Or think of when man landed on the moon.  As Neil Armstrong once said:  “That’s one small step for man, one giant leap for mankind.”

But no matter how life-changing, earth-shattering, or world-transforming these events might be, nothing could compare to the suffering and death of Jesus on the cross.

In the words of a song:  “He paid a debt He did not owe.  I owed a debt I could not pay.  I needed someone to wash my sins away.  And now I sing a brand new song:  Amazing Grace.  Christ Jesus paid a debt I could never pay.”

One more thing.  It’s been said that epitaphs are powerful things.  What’s said about us on that stone is a window into how we lived our lives and what we thought was most important.

Dutch mathematician Ludolph van Ceulen, the first to calculate pi, died at the age of 70 in 1610.  So he had pi inscribed in his tombstone out to the 35th digit.

Martin Luther King, Jr., has the following epitaph:  “Free at last, free at last.  Thank God Almighty I’m free at last.”

Benjamin Franklin wrote his own epitaph in one of his journals.  He said:  “The body of B. Franklin, Printer, like the Cover of an old Book, Its Contents torn out, And stript of its Lettering and Gilding, Lies here, Food for Worms.  But the work shall not be wholly lost:  for it will, as he believ’d, appear once more, in a new and more elegant Edition, Corrected and improved by the Author.”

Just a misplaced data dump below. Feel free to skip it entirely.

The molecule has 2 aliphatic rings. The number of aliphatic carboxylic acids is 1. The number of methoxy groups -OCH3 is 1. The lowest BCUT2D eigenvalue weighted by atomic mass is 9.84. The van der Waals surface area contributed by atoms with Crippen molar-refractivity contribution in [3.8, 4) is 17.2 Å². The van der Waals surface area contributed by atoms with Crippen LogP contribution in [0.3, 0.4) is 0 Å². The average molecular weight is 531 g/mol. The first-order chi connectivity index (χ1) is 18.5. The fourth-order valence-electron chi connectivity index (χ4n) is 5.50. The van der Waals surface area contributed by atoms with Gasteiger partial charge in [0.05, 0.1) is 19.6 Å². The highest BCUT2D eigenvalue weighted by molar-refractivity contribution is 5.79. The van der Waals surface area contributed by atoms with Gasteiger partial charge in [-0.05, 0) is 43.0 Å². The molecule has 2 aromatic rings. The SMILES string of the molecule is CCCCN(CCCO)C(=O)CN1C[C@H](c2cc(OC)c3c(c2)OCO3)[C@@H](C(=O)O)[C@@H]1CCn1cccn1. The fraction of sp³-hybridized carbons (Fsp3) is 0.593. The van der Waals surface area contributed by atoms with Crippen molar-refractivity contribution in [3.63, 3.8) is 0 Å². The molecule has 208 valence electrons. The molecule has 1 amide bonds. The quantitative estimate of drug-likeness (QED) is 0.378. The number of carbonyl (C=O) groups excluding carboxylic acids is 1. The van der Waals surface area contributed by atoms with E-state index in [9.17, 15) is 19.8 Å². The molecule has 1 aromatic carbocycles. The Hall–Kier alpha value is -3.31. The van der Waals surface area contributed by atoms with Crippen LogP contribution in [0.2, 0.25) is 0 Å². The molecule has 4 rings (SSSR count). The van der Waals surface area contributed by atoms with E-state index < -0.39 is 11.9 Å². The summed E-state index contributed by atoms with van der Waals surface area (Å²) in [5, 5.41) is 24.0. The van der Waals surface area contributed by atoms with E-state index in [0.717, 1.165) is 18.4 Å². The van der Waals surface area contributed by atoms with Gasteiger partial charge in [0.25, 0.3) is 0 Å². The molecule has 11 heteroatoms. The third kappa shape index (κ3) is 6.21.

And Thomas Jefferson’s reads:  “Author of the Declaration of American Independence of the Statute of Virginia for religious freedom and Father of the University of Virginia.”

But Jesus didn’t have an epitaph.  There were no words inscribed in stone.  But if He did, this is what it would say:  “I lived for you.  I died for you.  I shed My blood for you.  I’ve set you free.”

There are a few more horrific details to come. Nicodemus and Joseph of Arimathea will beg for the body of Jesus.  They’ll carefully lower it down from the cross, wrap it in fine linen, anoint it with spices, and lay it in a new garden tomb.  They’ll roll a stone across the entrance and soldiers will secure the grave.  Women will weep and disciples will hide in fear of the Jews. 

But Jesus rests, triumphantly and victoriously, in His Father’s hands.

And so, someday, will we.  

In the words of a hymn:  “Then, for all that wrought my pardon, for Thy sorrows deep and sore, for Thine anguish in the Garden, I will thank Thee evermore, thank Thee for Thy groaning, sighing, for Thy bleeding and Thy dying, for that last triumphant cry, and shall praise Thee, Lord, on high.”

 

How blessed we are, dear Father, for the great love and unfathomable mercy You have shown in the life, suffering, and death of Your Son.  Help us to rest, calmly and confidently, in Your almighty hands.  This we ask in Jesus’ name.  Amen